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I don't have a security background, so I'm not sure on the best approach for this, I'm developing an android app which users will need to login to (all local). I'm going to store the password in a sharedPreference and found this. If I understand it correctly, it doesn't seem to be salting it, so I was thinking about adding a digest.update(byte[]) after the 'MessageDigest digest = MessageDigest.getInstance("SHA-256");' line. Is that a good way to do it? Or should I pass in base + salt to the hash as a parameter?

Also, is a salt + hash safe enough? Or is it better to just use an actual encryption function (the ones I'm looking at right now are bCrypt and pbkdf2)? Open to any recommendations.

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  • If you're storing passwords bcrypt is generally the best idea. Most good implementations take care of generating the salt for you. Commented Oct 16, 2015 at 23:23
  • Is there any reason you are not using a tested solution for this, like SQLCipher for Android? Commented Oct 17, 2015 at 0:18
  • Part of it is, I'm still researching db encryption (right now, I'm looking at that and SEE), because I do have a back end db I want to encrypt, but the other part is, since sharedprefs are designed to store one offs, I thought it'd be simpler to just store it in a sharedpref. Is this a bad idea? Even if I am salt+hashing it? Or if I end up using bCrypt or pbkdf2 (which I haven't researched enough to figure out implementation yet)?
    – Spider
    Commented Oct 17, 2015 at 0:27
  • What are you trying to protect with the password if all the data is the user's? Are you trying to make sure the phone owner is the only one who can use the app? Commented Oct 17, 2015 at 0:45
  • Yeah, the whole app is just a password vault/generator (I know it's not original and I'm not trying to get rich off it). I ended up creating it, just because I don't trust any that back it up to a server and I just wasn't sure about the ones that weren't as popular and since my work requires me to have a new pw frequently, I wanted something to generate secure ones and then store them (at least until I got used to it).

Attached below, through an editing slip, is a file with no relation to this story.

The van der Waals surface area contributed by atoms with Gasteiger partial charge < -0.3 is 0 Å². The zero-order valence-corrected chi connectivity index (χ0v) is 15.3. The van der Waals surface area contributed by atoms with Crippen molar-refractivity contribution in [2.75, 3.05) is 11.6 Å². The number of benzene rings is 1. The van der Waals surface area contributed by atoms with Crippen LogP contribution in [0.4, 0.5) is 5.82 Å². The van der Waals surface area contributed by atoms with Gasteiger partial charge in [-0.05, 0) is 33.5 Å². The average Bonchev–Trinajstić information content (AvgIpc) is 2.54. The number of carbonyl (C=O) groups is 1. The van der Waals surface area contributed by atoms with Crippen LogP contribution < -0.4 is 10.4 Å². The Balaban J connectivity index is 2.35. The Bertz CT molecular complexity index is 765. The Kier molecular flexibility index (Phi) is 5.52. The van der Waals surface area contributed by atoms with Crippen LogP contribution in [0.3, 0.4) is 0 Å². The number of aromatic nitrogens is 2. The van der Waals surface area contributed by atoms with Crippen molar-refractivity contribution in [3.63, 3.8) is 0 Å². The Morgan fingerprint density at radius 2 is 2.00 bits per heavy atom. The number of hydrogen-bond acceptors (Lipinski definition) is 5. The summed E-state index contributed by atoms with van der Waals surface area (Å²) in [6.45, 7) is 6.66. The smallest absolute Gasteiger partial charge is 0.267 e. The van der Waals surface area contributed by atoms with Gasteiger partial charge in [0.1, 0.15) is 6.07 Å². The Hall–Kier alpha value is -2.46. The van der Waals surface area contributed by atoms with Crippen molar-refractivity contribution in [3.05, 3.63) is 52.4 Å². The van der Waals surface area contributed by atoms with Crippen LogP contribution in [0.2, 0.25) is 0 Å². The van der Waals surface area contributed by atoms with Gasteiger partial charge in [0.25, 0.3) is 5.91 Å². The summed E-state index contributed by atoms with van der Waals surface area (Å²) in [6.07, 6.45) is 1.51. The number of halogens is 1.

– Spider
    Commented Oct 17, 2015 at 1:06

1 Answer 1

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Depends on what you are attempting to protect against.

If the password is validated by code that runs on the app, it is subject to tampering, so no amount of encryption or hashing will protect against the ability to execute the (tampered) code without the password.

If the purpose of the password is simply to provide a modicum of protection against casual misuse (e.g. don't want your wife opening up the app) then local hash + salt is probably OK.

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  • So the app is completely local, so all the data the person would have access to would be their data. It is storing passwords, so I do want to be careful, but since I don't have a security background I'm not sure what to look out for. Also, from my list, is any of it a good way to salt+hash?
    – Spider
    Commented Oct 16, 2015 at 23:33

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